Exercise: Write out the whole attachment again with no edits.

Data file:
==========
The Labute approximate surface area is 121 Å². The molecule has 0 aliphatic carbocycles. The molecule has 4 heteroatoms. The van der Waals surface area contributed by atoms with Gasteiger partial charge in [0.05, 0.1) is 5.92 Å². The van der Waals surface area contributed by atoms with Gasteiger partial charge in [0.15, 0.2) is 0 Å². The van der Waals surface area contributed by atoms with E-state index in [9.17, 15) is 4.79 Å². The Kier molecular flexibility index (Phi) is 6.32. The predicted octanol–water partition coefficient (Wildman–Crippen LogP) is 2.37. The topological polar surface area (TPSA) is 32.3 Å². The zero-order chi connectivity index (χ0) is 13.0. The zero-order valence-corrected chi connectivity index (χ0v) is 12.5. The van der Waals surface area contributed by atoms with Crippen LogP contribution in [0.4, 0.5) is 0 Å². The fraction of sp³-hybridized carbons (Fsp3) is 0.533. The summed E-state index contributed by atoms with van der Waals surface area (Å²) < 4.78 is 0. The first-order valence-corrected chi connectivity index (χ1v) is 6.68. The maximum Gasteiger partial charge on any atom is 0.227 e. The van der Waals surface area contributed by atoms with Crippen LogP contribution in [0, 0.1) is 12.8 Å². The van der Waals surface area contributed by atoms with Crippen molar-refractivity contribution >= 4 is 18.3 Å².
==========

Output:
The Labute approximate surface area is 121 Å². The molecule has 0 aliphatic carbocycles. The molecule has 4 heteroatoms. The van der Waals surface area contributed by atoms with Gasteiger partial charge in [0.05, 0.1) is 5.92 Å². The van der Waals surface area contributed by atoms with Gasteiger partial charge in [0.15, 0.2) is 0 Å². The van der Waals surface area contributed by atoms with E-state index in [9.17, 15) is 4.79 Å². The Kier molecular flexibility index (Phi) is 6.32. The predicted octanol–water partition coefficient (Wildman–Crippen LogP) is 2.37. The topological polar surface area (TPSA) is 32.3 Å². The zero-order chi connectivity index (χ0) is 13.0. The zero-order valence-corrected chi connectivity index (χ0v) is 12.5. The van der Waals surface area contributed by atoms with Crippen LogP contribution in [0.4, 0.5) is 0 Å². The fraction of sp³-hybridized carbons (Fsp3) is 0.533. The summed E-state index contributed by atoms with van der Waals surface area (Å²) < 4.78 is 0. The first-order valence-corrected chi connectivity index (χ1v) is 6.68. The maximum Gasteiger partial charge on any atom is 0.227 e. The van der Waals surface area contributed by atoms with Crippen LogP contribution in [0, 0.1) is 12.8 Å². The van der Waals surface area contributed by atoms with Crippen molar-refractivity contribution >= 4 is 18.3 Å².